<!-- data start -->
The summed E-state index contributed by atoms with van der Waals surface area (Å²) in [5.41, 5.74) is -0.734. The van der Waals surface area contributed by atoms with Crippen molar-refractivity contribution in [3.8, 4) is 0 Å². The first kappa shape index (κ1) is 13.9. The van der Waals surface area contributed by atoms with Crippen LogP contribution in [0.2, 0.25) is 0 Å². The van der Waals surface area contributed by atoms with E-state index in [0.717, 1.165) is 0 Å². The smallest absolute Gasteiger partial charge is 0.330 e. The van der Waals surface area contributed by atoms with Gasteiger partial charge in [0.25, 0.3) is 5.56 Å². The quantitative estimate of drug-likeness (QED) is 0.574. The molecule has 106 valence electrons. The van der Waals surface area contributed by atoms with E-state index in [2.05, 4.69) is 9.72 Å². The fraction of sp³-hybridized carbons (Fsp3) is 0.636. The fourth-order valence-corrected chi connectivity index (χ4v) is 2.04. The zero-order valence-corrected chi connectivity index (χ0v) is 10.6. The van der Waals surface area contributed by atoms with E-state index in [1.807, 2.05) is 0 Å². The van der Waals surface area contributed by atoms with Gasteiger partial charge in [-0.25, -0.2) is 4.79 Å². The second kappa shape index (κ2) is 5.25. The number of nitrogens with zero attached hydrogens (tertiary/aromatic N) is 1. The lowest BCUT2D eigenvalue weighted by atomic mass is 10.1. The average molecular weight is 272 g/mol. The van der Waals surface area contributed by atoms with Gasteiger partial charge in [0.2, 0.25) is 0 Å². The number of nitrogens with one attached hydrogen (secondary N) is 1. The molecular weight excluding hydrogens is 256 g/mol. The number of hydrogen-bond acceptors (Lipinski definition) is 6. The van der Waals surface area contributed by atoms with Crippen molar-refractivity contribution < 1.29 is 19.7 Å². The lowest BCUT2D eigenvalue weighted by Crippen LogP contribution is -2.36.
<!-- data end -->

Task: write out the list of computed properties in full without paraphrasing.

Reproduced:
The summed E-state index contributed by atoms with van der Waals surface area (Å²) in [5.41, 5.74) is -0.734. The van der Waals surface area contributed by atoms with Crippen molar-refractivity contribution in [3.8, 4) is 0 Å². The first kappa shape index (κ1) is 13.9. The van der Waals surface area contributed by atoms with Crippen LogP contribution in [0.2, 0.25) is 0 Å². The van der Waals surface area contributed by atoms with E-state index in [0.717, 1.165) is 0 Å². The smallest absolute Gasteiger partial charge is 0.330 e. The van der Waals surface area contributed by atoms with Gasteiger partial charge in [0.25, 0.3) is 5.56 Å². The quantitative estimate of drug-likeness (QED) is 0.574. The molecule has 106 valence electrons. The van der Waals surface area contributed by atoms with E-state index in [2.05, 4.69) is 9.72 Å². The fraction of sp³-hybridized carbons (Fsp3) is 0.636. The fourth-order valence-corrected chi connectivity index (χ4v) is 2.04. The zero-order valence-corrected chi connectivity index (χ0v) is 10.6. The van der Waals surface area contributed by atoms with E-state index in [1.807, 2.05) is 0 Å². The van der Waals surface area contributed by atoms with Gasteiger partial charge in [-0.25, -0.2) is 4.79 Å². The second kappa shape index (κ2) is 5.25. The number of nitrogens with zero attached hydrogens (tertiary/aromatic N) is 1. The lowest BCUT2D eigenvalue weighted by atomic mass is 10.1. The average molecular weight is 272 g/mol. The van der Waals surface area contributed by atoms with Gasteiger partial charge in [0.2, 0.25) is 0 Å². The number of nitrogens with one attached hydrogen (secondary N) is 1. The molecular weight excluding hydrogens is 256 g/mol. The number of hydrogen-bond acceptors (Lipinski definition) is 6. The van der Waals surface area contributed by atoms with Crippen molar-refractivity contribution < 1.29 is 19.7 Å². The lowest BCUT2D eigenvalue weighted by Crippen LogP contribution is -2.36.